Abortion and a Woman’s Prerogative

May 19, 2019

Culture and Society / Intention

First, I want to make a clear disclaimer. Biologically speaking, I was born a male, and since then, I have identified as such. This is largely the lens through which I see the world. I have no idea what it feels like to be pregnant and give birth to a child. I have never experienced the discrimination that women face on a daily basis.

I am making this disclaimer because this post outlines my feelings about abortion. My opinion should matter significantly less than those of women. Nonetheless, this blog is my personal forum to share my views. In light of the recent developments in Alabama and other states, it is a good time to outline my thoughts on this issue.

Here are my main points:

  • The decision to have an abortion should be a woman’s prerogative. It is her body and her life that will be impacted the most. She should also get to decide whose concerns she will consider, whether they are from the father of the fetus, her family, her faith community, or none of the above. The woman steers this ship. Everyone else follows her lead and respects whatever decision she makes.
  • A pregnant woman should have a right to choose whether or not to have an abortion. This means that it should be legal to the fullest extent of the law.
  • An abortion should be an opportunity to support a woman’s well-being, instead of demonizing her with judgment, bible-thumping, and opportunistic propaganda.

I am well aware of the concerns people raise about advocating for the unborn child and the finer details of what constitutes a living being somewhere amidst the moment of conception and a full-term birth. However, above all of this, I still believe the decision must be made by the woman, and we as a society need to be supportive of her whether she chooses abortion or not.

People also seem to forget that the right to choose an abortion does not negate the right to give birth. There are now numerous cases in which a woman decided to go through with the pregnancy and either keep the child or pursue adoption. The right to choose offers some degree of balance between what stands at opposite ends of this divide. It does not have to be an all-or-nothing proposition.

For that matter, if a woman chooses to have the baby, we need to be able to offer the resources and support (financial and otherwise) for her to raise the child if she chooses. This means full support from the father, the families involved, the community at large, and our government. After birth, this is not always the case, and this is a big part of the problem. Deadbeat dads, poverty, sufficient healthcare, and lack of family support are among the many issues that arise when a woman decides to give birth.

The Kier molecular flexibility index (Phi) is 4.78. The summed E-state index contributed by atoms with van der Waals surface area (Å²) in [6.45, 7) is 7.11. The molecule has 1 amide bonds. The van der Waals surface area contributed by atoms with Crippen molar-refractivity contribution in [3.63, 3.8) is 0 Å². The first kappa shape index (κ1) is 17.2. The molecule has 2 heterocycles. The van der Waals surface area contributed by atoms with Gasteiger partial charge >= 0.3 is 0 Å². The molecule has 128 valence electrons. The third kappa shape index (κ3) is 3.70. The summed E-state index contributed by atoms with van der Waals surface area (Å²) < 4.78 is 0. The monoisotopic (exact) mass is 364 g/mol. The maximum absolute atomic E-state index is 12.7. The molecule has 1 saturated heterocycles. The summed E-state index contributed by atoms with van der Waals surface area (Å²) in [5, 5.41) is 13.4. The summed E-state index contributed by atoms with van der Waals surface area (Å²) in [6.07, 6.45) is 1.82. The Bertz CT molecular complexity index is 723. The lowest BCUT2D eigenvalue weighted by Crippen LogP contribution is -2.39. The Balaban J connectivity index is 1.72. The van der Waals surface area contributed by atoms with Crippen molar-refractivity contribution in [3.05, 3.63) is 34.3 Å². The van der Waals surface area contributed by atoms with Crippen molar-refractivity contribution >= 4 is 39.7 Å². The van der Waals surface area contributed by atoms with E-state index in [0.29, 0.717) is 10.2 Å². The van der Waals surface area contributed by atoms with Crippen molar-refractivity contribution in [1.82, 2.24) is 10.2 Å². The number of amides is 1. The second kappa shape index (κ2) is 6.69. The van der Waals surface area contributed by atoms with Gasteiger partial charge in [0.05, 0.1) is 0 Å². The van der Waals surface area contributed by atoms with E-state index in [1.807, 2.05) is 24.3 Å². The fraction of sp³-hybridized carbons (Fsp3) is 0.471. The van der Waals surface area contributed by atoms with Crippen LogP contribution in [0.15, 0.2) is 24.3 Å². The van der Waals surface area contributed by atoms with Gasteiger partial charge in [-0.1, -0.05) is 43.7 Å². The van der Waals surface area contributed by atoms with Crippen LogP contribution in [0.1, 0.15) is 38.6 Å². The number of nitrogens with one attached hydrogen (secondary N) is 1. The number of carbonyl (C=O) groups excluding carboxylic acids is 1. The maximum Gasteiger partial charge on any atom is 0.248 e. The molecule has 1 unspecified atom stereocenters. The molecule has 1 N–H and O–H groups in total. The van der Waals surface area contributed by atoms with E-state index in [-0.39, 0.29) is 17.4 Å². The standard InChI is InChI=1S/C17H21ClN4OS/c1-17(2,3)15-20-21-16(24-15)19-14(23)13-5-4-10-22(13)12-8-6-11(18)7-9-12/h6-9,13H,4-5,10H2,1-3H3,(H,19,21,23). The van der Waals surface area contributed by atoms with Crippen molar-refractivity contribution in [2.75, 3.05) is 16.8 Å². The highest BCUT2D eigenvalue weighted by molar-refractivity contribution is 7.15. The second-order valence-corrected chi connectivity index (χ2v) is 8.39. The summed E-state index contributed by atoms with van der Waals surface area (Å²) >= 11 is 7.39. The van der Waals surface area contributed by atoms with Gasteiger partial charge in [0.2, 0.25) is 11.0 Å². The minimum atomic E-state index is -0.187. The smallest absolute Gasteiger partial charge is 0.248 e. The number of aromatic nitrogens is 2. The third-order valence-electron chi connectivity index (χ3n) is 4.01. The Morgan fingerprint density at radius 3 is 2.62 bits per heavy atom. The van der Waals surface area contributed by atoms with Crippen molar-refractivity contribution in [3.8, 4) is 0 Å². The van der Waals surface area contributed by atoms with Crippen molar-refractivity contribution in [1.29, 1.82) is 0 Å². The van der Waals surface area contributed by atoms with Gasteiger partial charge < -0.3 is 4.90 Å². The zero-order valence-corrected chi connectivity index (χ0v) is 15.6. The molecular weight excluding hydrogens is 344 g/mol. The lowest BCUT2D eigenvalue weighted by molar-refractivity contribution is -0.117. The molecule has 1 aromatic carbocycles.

Lastly, the male policymakers in government need to understand that this is a woman’s rights issue. Why are men deciding what is best for women and their bodies? How can men offer better support for women and their reproductive rights? Severely limiting their options is not a solution.

I cannot imagine the emotional toll that this decision has on a woman. She has to weigh her personal feelings against a society that has already judged her and expects too much.

Let the woman decide is what I say. If she chooses abortion, that is her right. If she chooses to give birth, then the rest of us need to come up with the goods to make sure that both momma and baby will be okay.


PS: Please feel free to share your thoughts in the comments below.

Observations of Light, Part 2

January 30, 2019

Culture and Society

Date of Observance: August 31, 2018
Time of Day: 4:15 PM
Location: Front Deck of Home in Liberty, TN
Conditions: Mostly Cloudy with Patches of Blue

 Up in the sky, there is a huge grayish-white cloud that is slowly meandering north and only small patches of blue surrounding it. I look around me for the sun, but I cannot find it. I suspect that it is hidden behind the small mountain behind us. The light everywhere is diffused. There are no distinct shadows to be seen. As I sit on my front deck, the typically well-defined shadow that my two-story house casts on the ground is nowhere to be found.

The colors everywhere also seem to be a bit muted. The green trees in the tall hills around my house look darker and duller than usual. The flowers in our garden and in the potted plants on our deck do not look as vibrant as they usually are. We have flowers in all kinds of colors this time of year in various shades of reds, yellows, purples, and burgundy, but they do not pop out like they usually do right now.